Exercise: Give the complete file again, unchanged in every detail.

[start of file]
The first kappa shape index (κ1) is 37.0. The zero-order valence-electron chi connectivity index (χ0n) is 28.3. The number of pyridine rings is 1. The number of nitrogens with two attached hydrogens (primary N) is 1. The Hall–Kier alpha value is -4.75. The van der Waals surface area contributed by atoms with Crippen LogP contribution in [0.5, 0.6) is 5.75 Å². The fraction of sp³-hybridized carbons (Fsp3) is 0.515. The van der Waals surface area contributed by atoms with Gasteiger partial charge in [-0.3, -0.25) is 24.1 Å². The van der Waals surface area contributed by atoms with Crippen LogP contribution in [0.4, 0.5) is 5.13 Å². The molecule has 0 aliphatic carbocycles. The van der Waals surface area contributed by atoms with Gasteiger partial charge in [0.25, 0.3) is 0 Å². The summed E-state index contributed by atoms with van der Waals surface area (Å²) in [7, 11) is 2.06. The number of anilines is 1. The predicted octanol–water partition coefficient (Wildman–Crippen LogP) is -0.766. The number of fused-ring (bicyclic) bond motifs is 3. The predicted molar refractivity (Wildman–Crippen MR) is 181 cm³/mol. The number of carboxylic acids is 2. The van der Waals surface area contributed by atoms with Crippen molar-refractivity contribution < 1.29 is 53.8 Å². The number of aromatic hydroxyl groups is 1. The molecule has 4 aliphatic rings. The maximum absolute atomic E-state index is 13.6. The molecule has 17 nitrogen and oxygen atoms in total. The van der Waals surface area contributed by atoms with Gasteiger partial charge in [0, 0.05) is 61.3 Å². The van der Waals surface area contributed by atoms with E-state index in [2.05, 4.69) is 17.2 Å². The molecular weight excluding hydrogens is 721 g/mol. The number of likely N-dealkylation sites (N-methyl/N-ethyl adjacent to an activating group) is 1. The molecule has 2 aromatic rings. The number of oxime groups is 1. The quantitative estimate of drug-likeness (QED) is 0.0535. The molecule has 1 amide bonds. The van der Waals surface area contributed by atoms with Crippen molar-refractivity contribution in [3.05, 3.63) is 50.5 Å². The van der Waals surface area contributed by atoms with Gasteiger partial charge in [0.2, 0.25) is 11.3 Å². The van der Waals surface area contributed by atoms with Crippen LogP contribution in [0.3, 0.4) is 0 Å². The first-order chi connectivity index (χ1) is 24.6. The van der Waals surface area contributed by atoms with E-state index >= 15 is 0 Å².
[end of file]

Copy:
The first kappa shape index (κ1) is 37.0. The zero-order valence-electron chi connectivity index (χ0n) is 28.3. The number of pyridine rings is 1. The number of nitrogens with two attached hydrogens (primary N) is 1. The Hall–Kier alpha value is -4.75. The van der Waals surface area contributed by atoms with Crippen LogP contribution in [0.5, 0.6) is 5.75 Å². The fraction of sp³-hybridized carbons (Fsp3) is 0.515. The van der Waals surface area contributed by atoms with Gasteiger partial charge in [-0.3, -0.25) is 24.1 Å². The van der Waals surface area contributed by atoms with Crippen LogP contribution in [0.4, 0.5) is 5.13 Å². The molecule has 0 aliphatic carbocycles. The van der Waals surface area contributed by atoms with Gasteiger partial charge in [0.25, 0.3) is 0 Å². The summed E-state index contributed by atoms with van der Waals surface area (Å²) in [7, 11) is 2.06. The number of anilines is 1. The predicted octanol–water partition coefficient (Wildman–Crippen LogP) is -0.766. The number of fused-ring (bicyclic) bond motifs is 3. The predicted molar refractivity (Wildman–Crippen MR) is 181 cm³/mol. The number of carboxylic acids is 2. The van der Waals surface area contributed by atoms with Crippen molar-refractivity contribution < 1.29 is 53.8 Å². The number of aromatic hydroxyl groups is 1. The molecule has 4 aliphatic rings. The maximum absolute atomic E-state index is 13.6. The molecule has 17 nitrogen and oxygen atoms in total. The van der Waals surface area contributed by atoms with Gasteiger partial charge in [0, 0.05) is 61.3 Å². The van der Waals surface area contributed by atoms with E-state index in [2.05, 4.69) is 17.2 Å². The molecular weight excluding hydrogens is 721 g/mol. The number of likely N-dealkylation sites (N-methyl/N-ethyl adjacent to an activating group) is 1. The molecule has 2 aromatic rings. The number of oxime groups is 1. The quantitative estimate of drug-likeness (QED) is 0.0535. The molecule has 1 amide bonds. The van der Waals surface area contributed by atoms with Crippen molar-refractivity contribution in [3.05, 3.63) is 50.5 Å². The van der Waals surface area contributed by atoms with Gasteiger partial charge in [0.2, 0.25) is 11.3 Å². The van der Waals surface area contributed by atoms with Crippen LogP contribution in [0.3, 0.4) is 0 Å². The first-order chi connectivity index (χ1) is 24.6. The van der Waals surface area contributed by atoms with E-state index >= 15 is 0 Å².